[Mild language warning.]
Go to your silverware drawer and pull out a metal utensil—a fork, for example—then show it to the next person you see and say, "It's just a piece of metal."
Aside from the confusion of having someone randomly show them a fork and declare the obvious, most people would disagree with the "just" part of the declaration because even though it is true that the fork is a piece of metal, it is clearly not true that it is just a piece of metal; it is a piece of metal shaped into a tool for a specific purpose.
Now say "fuck" to the next person you meet. When it makes them uncomfortable tell them, "It's just a word."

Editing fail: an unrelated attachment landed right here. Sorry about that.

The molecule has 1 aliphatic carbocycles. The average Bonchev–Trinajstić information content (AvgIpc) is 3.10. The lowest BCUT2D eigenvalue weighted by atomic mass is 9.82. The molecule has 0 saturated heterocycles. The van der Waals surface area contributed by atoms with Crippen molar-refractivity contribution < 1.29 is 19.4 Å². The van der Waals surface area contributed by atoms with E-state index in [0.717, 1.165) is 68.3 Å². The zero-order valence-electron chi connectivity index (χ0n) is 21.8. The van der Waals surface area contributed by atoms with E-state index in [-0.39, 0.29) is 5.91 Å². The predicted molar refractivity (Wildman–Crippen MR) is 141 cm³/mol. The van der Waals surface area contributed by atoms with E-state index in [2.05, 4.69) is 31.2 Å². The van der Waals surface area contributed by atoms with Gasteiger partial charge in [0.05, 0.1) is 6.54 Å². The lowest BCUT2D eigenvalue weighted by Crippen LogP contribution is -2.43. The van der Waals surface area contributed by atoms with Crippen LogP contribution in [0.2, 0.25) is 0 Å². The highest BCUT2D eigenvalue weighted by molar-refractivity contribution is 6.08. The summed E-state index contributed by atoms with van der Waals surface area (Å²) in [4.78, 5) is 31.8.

Like the fork, words are tools—tools designed to communicate, to call forth meanings from within another person's understanding. When someone uses words in contexts that many or most people consider offensive and then tries to text-justify it by saying, "it's just a word," they are in essence trying to modify the purpose of that word, or worse.
It is a choice to use words we know others are likely to find offensive, especially in contexts where that are clearly merely cursing or trying to be offensive, but we have to acknowledge the purpose of our choice rather than try to deceive ourselves and those we are interacting with.
I am not suggesting that there are words that are exclusively offensive, because—as I noted—context plays a role in communication. I am saying that the phrase, "it's just a word," is not a sensible or valid justification.